I had seen The Publish-It-Yourself Handbook in bookstores. Now I bought a copy, read it quickly and brainstormed with my old roommate from Yale, David Gleason. He had recently earned an MBA from Harvard Business School and was in the habit of taking a hard practical look at business projects. He also had experience in dealing with printers and had done some silk-screen printing himself.
Hand lettering, I thought, would suit the child-like tone and anti-machine content of the story. It would also enable me to put the words where I wanted them on the pages, ending the page where a thought ended and shaping the words to fit the shape of the illustrations. But, as Dave pointed out, production costs depend largely on the number of pages, and normal hand lettering would leave a lot of wasted space on the page. He suggested lettering it large and have the printer reduce it. So long as the reduction was the same on each page, the printer could do it with a single camera setting and there would be no extra charge. I settled on a reduction to two-thirds, which brought my lettering down to about the size of regular type (11 or 12 point).
I used a felt-tip pen and regular typing paper, stopping and cutting off strips when I made mistakes. Barbara lined up and pasted the pieces together on large sheets of paper. Inside of two week, working nights and weekends (we both had full-time jobs), we got the camera-ready copy together and delivered it to the printer, a "book manufacturer" that would both print and perfect bind the books -- Semline in Braintree, Massachusetts.
Dave designed the cover starting with Christin's line drawing of the Lizard. And he hand silkscreened the covers for the first printing. (Silk screening 1,200 covers with two colors of ink is not the simplest task in the world. I wouldn't advise anyone doing it to save money. We did it this way because The Lizard was our very first book, and we wanted the first copies to be unique, collector's items.).
All in all, we kept the production cost of 1,000 copies (128 pages) to about $1,000, which we borrowed from a bank as a personal loan. We had decided to start a company on August 15. On October 4, we picked up the finished books at Semline and dashed into the Boston Globe Book Festival, where we had rented an exhibit table for $50.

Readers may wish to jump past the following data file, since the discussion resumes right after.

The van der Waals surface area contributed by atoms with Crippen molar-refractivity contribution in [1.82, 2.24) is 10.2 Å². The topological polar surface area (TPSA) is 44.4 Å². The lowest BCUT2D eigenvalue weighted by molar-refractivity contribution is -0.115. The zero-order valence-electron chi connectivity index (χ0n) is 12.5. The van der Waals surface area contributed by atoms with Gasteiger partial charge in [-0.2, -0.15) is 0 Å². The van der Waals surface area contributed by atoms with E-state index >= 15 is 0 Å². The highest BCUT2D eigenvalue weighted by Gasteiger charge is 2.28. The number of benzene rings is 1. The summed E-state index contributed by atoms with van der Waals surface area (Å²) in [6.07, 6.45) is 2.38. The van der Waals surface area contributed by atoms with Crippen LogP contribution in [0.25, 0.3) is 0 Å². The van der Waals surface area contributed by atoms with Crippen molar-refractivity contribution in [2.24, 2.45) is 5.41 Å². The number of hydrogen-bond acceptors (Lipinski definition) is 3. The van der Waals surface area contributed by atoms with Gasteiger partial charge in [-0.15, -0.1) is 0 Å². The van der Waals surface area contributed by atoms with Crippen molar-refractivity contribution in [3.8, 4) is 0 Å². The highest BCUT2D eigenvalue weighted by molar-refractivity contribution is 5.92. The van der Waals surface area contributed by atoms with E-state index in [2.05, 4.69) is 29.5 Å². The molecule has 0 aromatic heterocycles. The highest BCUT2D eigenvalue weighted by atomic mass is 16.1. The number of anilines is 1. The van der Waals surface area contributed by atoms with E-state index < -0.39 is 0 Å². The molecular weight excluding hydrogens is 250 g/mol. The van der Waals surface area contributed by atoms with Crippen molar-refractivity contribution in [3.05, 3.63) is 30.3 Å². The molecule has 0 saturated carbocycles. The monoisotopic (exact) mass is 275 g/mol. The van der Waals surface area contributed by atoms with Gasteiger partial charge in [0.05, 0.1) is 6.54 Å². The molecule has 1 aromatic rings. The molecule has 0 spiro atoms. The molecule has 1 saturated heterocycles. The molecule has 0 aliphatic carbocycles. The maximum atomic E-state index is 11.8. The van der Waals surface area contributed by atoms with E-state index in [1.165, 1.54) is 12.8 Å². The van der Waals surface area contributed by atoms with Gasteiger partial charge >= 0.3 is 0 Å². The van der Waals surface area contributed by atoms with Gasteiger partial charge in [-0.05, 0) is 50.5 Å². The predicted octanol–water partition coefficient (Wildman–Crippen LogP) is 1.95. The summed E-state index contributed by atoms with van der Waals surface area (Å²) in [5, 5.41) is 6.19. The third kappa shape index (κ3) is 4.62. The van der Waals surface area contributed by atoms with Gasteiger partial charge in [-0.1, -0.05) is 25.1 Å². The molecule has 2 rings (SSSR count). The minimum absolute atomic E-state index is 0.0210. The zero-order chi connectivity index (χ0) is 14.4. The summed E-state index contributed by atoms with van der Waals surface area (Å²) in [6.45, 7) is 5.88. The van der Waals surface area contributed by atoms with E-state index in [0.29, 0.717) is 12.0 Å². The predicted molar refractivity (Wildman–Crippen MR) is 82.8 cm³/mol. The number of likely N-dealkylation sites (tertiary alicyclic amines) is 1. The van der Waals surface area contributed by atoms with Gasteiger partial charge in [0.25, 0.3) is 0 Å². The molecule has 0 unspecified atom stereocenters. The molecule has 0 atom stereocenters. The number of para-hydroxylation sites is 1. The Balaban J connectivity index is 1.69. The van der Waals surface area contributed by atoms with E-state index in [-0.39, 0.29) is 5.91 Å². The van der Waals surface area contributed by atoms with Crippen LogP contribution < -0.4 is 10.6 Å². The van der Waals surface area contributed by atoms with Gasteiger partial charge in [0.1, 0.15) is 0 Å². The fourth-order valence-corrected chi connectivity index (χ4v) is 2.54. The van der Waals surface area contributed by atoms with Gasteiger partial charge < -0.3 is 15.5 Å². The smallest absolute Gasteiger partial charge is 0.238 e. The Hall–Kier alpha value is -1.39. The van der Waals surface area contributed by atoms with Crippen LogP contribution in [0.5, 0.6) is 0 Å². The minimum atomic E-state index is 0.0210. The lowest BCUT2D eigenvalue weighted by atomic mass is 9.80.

Two other decisions that we made at the very beginning have proven particularly helpful. First and most important was the price. On Dave's advice, we stared with a price that we felt would be reasonable to charge for a paperback intended to reach the general adult, college, and high school market -- $2.95. Our production decisions were based on the fact that we had to keep costs low enough so that even after bookstores took 40% or distributors took 50% (or even more depending on the quantity ordered), and even after postage and printing fliers and other promotional material and other operating expenses, we had to be able to come out ahead with a $2.95 retail price. With too high costs, we could end up losing money with every book we sold. We were excited enough not to figure in the value of our labor, but we simply couldn't go ahead with a project that had no chance of breaking even.
My initial calculations were based on average receipts of about $1.50 per book and operating expenses running about 50% of production/printing expenses. As it turned out, for the first printing we had many more direct sales than anticipated, giving us higher average receipts per book. But our operating expenses also exceeded our expectations, leaving us about where we had hoped to be. Then with the second printing, the production cost per book dropped from $1 to about 50 cents; but we began dealing more with book stores and distributors than individuals, so our receipts per book dropped, leaving us a little bit ahead.